Non-food uses for olive oil

August 8th, 2012
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First published March 2007, last updated August 2012

Our use of olive oil dates back prior to 3500 BC and today over three quarters of a billion olive trees are cultivated around the world.

One of the amazing things about olive trees are the conditions in which they can grow. While originating from the Mediterranean, there are thriving olive industries in many countries – including Australia. I’ve seen them thrive in some very harsh conditions over here.

Olive oil grades

In case you’ve ever wondered about the various olive oil grades, here are a few of the common ones:

Extra-virgin:  comes from the first pressing of the olives; the best quality

Virgin: has an acidity less than 2% and no refined oil content

Pure olive oil: Usually a blend of refined olive oil and virgin olive oil. Refining is carried out using charcoal or other chemical filters.

Extra light: More of a marketing term than a grade. Usually highly processed, may be mixed with other oils, or may be just pure olive oil grade. The “light” refers to flavor rather than caloric content.

Pomace, cake or lampante: not intended for human consumption, and generally used for industrial purposes, such as soap making or lamp oil.

Non-food usage tips for olive oil

We’re  familiar with olive oil in relation to cooking, but there are so many other ways it can be used; often avoiding the need to use synthetic chemicals, compounds and substances that aren’t very environmentally friendly. For these tips, you don’t need to use the best grade of olive oil and you may be able to use some other forms of oil e.g. canola.

  • After polishing copper or brass, rub it with a little olive oil to slow down the reoccurrence of tarnish
  • Can be used as a stainless steel cleaner; apply sparingly and buff with a soft cloth
  • Rub small amounts of olive oil into wooden cutting boards to help prevent cracking, repel staining and marking
  • Remove paint from hair or skin by dabbing a cotton ball dipped in olive to the affected area
  • Use it as an alternative for lubricating hinges
  • Olive oil can help unjam zippers – use a cotton bud (q-tip) to apply
  • Apply a little olive oil to your shoes to restore their shine
  • Old leather can be made more supple by rubbing in olive oil (spot test first)
  • Coat garden tool blades with a thin layer of olive oil to prevent dirt sticking to them and to help prevent rusting. This works really well!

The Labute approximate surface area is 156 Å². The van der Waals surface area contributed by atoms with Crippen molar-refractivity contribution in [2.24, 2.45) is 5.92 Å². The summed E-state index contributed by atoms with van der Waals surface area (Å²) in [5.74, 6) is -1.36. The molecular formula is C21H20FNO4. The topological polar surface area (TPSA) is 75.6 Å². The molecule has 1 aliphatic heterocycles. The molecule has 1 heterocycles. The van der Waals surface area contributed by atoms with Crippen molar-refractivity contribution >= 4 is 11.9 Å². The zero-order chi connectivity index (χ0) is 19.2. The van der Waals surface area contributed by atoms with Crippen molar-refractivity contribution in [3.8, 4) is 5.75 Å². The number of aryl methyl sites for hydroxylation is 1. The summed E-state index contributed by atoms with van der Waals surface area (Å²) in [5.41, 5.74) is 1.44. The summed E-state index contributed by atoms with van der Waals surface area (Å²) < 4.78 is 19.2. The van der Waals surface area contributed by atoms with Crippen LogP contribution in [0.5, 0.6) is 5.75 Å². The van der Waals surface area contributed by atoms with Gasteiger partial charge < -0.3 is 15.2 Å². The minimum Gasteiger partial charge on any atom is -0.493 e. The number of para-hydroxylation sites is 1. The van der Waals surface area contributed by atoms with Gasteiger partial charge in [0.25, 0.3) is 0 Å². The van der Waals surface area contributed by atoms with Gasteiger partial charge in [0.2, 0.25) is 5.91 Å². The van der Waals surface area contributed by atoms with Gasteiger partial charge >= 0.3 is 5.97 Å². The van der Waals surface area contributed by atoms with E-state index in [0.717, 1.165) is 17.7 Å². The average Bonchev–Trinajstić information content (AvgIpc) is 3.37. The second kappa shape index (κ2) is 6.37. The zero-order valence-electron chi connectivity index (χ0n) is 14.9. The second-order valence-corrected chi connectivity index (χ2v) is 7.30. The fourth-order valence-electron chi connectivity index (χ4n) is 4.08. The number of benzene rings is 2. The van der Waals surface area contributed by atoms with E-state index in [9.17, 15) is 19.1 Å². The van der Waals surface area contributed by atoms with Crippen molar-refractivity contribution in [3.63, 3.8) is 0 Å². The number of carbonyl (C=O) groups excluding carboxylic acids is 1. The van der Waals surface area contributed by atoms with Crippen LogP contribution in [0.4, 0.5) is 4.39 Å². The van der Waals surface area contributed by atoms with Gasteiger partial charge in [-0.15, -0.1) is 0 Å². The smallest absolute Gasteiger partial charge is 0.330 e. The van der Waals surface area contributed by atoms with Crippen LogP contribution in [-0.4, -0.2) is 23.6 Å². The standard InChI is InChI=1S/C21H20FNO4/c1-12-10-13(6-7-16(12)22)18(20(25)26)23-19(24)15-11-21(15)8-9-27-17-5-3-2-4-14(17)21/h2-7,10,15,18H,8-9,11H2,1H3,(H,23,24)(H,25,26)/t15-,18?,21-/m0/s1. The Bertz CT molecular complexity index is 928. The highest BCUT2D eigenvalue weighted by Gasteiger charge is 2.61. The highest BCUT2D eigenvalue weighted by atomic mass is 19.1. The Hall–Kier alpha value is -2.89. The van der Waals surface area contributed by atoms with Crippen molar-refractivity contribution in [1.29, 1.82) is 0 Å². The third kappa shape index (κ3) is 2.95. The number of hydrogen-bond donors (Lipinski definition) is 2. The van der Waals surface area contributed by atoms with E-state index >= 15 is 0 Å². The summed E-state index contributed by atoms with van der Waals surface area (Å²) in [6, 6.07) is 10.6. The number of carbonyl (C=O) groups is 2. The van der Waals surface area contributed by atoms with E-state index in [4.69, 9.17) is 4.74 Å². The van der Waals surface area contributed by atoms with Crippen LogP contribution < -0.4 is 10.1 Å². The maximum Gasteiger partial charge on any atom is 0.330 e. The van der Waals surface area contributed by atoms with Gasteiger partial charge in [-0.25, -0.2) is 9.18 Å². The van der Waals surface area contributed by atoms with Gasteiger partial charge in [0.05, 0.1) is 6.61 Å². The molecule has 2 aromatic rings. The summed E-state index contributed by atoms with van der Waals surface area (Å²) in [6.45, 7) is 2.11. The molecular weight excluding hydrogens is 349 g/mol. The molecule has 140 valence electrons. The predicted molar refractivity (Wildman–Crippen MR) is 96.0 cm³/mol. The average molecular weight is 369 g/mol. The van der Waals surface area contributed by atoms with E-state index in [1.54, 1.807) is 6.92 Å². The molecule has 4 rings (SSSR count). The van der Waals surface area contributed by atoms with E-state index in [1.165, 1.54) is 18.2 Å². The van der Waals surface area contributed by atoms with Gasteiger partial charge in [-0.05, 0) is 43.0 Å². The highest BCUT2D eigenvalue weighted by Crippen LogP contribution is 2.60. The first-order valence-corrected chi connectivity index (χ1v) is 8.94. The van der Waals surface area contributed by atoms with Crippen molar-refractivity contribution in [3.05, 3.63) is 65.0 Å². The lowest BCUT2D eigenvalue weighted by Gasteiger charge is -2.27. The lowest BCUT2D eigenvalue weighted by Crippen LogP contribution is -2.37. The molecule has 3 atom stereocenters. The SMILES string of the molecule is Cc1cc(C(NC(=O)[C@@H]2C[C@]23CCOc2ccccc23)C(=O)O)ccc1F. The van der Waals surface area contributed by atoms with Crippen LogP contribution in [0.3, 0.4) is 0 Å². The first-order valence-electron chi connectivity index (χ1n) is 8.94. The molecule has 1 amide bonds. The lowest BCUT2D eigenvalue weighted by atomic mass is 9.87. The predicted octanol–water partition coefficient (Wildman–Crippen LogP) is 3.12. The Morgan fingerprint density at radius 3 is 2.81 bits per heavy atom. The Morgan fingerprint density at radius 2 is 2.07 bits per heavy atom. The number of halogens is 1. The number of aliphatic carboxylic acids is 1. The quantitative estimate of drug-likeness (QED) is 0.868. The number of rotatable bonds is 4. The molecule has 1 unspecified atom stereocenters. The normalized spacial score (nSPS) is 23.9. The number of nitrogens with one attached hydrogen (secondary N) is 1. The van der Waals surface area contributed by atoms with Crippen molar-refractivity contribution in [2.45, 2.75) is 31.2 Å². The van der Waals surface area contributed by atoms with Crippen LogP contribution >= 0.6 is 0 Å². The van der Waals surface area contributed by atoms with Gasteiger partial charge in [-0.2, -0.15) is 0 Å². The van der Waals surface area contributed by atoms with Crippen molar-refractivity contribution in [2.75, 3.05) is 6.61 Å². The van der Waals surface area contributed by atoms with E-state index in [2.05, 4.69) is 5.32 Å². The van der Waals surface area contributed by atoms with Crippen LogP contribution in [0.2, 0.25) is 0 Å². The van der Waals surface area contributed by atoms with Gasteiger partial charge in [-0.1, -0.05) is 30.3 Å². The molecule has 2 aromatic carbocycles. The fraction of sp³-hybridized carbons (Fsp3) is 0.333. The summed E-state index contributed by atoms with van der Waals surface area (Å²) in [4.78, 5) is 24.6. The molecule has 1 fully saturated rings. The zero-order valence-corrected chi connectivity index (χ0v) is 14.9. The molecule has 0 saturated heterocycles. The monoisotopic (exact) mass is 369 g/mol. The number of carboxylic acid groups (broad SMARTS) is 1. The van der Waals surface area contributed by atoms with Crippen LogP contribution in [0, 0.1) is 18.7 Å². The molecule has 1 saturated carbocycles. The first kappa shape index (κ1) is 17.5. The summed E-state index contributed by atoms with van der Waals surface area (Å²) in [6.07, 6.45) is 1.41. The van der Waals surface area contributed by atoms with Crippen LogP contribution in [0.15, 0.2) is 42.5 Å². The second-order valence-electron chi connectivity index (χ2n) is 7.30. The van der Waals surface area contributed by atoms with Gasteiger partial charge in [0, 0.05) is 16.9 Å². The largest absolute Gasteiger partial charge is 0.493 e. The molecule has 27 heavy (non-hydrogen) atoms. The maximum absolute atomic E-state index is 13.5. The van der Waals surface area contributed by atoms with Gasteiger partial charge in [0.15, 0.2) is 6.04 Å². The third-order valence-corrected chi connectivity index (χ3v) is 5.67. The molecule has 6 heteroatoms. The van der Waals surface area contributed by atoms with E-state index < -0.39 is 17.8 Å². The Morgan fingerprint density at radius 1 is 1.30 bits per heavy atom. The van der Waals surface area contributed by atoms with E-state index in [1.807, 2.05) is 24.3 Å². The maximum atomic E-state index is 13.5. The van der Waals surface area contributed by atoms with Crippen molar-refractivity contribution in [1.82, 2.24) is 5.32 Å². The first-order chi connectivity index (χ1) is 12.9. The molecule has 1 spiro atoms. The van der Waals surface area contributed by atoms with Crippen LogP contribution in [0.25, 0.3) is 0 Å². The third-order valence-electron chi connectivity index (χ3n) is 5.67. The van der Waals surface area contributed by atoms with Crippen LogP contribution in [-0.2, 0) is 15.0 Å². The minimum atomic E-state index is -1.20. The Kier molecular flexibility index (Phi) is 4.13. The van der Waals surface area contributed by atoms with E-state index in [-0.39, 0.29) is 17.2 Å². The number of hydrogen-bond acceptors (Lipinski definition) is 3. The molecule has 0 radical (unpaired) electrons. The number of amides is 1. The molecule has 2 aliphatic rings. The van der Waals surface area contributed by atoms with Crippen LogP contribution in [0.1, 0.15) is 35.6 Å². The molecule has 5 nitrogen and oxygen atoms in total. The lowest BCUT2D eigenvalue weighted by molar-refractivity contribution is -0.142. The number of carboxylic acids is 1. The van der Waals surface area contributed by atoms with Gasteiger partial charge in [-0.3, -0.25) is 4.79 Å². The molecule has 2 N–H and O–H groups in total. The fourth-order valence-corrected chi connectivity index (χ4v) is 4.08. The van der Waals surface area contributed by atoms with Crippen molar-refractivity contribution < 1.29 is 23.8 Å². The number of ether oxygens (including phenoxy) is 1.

• Mix one part lemon juice with 3 parts olive oil to make a wooden furniture polish
  • Rub into to fingernails before and after manicuring
  • A small amount of olive oil applied after shampooing can substitute hair conditioner.
  • Extra light olive oil can be used as a massage oil
  • Olive oil can replace shaving cream or shaving oil
  • Dip a razor into olive oil after use to prevent the blade rusting
  • Can be applied to chapped lips to to relieve the dryness
  • Use as a makeup remover
  • Make your own castile soap

A teaspoon of olive oil can help soothe a tickling or sore throat (I’ve tried it and it has provided some relief) and in some cases if taken just before bed, some say it can alleviate snoring :).

Recently, I was messing around with some chemicals and being a little careless – I had a small amount of residue on the back of my hand and then wiped my forehead.

The result was irritated, very dry skin that started flaking. I didn’t have much on hand to treat it and wasn’t keen on the idea of going out in public looking like I had some terrible, communicable disease – then I eyed a bottle of olive oil in the kitchen.

To cut a long story short, the oil settled down the inflammation quite quickly. While I’m not recommending this for anyone, it did get me thinking about how widely different forms of vegetable oils are used.

They often form the basis of very expensive products that we may only use a couple of times which then go to waste – and waste is a dirty five letter word for anyone looking to green their lives.

Uses for old cooking oil

Most of the above tips are really only suitable for unused oil – so what should you do with used cooking oil?

It’s not really a good idea to pour it down the drain. Aside from potentially causing havoc with your plumbing, it’s just extra junk for wastewater treatment facilities to deal with.

Depending on what you’ve been cooking, oil can sometimes be recycled at home by placing a layer of paper towel into a funnel and pouring the oil in – the paper towel acts as a filter. The same sort of result can be achieved with a coffee filter. Note: never use oil you recycle if it has a rancid odor.

I’ve also read of people using it to get rid of old tree stumps – the stump soaks up the oil and then critters come in for the feast.

Paper coated with vegetable oils can reportedly be used as a mulch mat instead of plastic – but given the tip about tree stumps, I’m wondering if that would be like throwing a dinner party.

Used oil can also be used in DIY firestarters.

Failing all that, used vegetable oil is a valuable commodity as it forms the basis of biodiesel- so check with your local recycling center as they may be happy to take it. In fact, if you can involve your neighbours, you may be able to collect enough to make a few bucks for your efforts.

What non-food uses have you found for olive oil? Please share your ideas below!


Michael Bloch
Green Living Tips.com
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